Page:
The regional government has strengthened its anti-human trafficking efforts with the establishment of a provincial inter-agency council against trafficking (PIACAT) in Maguindanao, she said on Monday. Authorities are closely watching the towns of Parang, Mamasapano, South Upi, and North Upi by convening the town’s municipal inter-agency council against trafficking (MIACAT). A MIACAT is now also present in Parang and Siasi in Sulu and in Languyan in Tawi-tawi province, she added.

The anti-trafficking task force is now working in all the five ARMM provinces. The PIACATs are all under the ARMM Council Against Trafficking (ACAT), which was created on November 2012.

Alamia also told VERA Files that non-uniformed policemen are now deployed at the Awang airport to watch out for and deter incidents of trafficking. There are also sea-based law enforcers with the help of the Philippine National Police maritime and women’s desk, including airport police and the Coast Guard, she added.

Apart from poverty and armed conflict, the absence of proper records and access to falsified documents are also aiding traffickers.

ARMM Interior and Local Government Secretary Anwar Malang in an interview admitted that the “problem with registration records” is precisely what that makes the residents of Maguindanao and the rest in the autonomous region easy victims.

DILG Secretary Malang headed ACAT when it started in late 2012. Photo by AMIEL MARK CAGAYAN


Malang, former head of the ACAT, said there is a “big relationship between the registration of people and illegal and fake documents.” He told VERA Files: “If you don’t have the birth certificate, then you can have just a certificate by having a late registration. You can use any other name…”

Malang said that residents of ARMM were “not keen” to have the birth of their children recorded before, citing illiteracy and inactivity of the local civil registries in the region. The government is planning to put up mobile registration centers to address the problem.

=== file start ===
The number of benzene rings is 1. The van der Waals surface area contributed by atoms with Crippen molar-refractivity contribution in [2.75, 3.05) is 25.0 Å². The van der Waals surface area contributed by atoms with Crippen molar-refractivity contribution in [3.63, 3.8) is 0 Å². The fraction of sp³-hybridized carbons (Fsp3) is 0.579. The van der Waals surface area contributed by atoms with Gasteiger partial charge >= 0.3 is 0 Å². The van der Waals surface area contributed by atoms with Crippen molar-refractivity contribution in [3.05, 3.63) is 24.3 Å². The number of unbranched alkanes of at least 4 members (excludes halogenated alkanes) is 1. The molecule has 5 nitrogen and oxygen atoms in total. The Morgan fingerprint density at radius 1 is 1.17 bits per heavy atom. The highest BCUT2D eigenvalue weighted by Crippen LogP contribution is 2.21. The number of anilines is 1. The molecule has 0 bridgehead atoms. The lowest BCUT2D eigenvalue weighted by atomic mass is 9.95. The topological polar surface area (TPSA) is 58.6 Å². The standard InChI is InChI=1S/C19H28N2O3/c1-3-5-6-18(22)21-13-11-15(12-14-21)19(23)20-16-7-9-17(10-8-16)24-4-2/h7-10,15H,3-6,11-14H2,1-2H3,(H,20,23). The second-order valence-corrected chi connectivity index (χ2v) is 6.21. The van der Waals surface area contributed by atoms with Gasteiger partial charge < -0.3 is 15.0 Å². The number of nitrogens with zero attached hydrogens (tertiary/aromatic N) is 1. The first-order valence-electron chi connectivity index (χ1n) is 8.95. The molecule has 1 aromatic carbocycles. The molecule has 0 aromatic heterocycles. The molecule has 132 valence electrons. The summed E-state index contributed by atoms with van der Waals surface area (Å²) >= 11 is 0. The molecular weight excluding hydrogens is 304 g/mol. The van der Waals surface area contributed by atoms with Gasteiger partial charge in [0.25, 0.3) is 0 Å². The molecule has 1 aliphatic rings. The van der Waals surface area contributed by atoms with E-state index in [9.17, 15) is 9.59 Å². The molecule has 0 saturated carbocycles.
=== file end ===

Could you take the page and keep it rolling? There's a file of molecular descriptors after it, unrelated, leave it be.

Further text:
The Department of Foreign Affairs requires a birth certificate from the National Statistics Office or one that is authenticated by said office from new passport applicants. In the absence of a birth record, an applicant can apply for delayed birth registration at the local civil registry of his or her birth place.

OWWA’s Abdula says the traffickers have connections at the Bureau of Immigration, making it tough for enforcers to stamp out the problem.

This connivance was exposed in the investigations following the repatriation late last year of Filipino workers from Syria who were trafficked from the ARMM.

Based on the national IACAT report, 604 of the 1,470 repatriated Filipinos from Syria in 2012 came from the ARMM.

Some of the gaps and challenges in the fight against human trafficking include poor local government support in implementing policies and legislation concerning trafficking, insufficient human and financial resources to facilitate protection, rescue reintegration and recovery of trafficked survivors, according to Alamia.

So far no illegal recruiters or traffickers have been prosecuted in the ARMM.

(This story was produced under VERA Files’ Trafficking Casewatch, a project supported by the Embassy of the United States and the Embassy of Canada)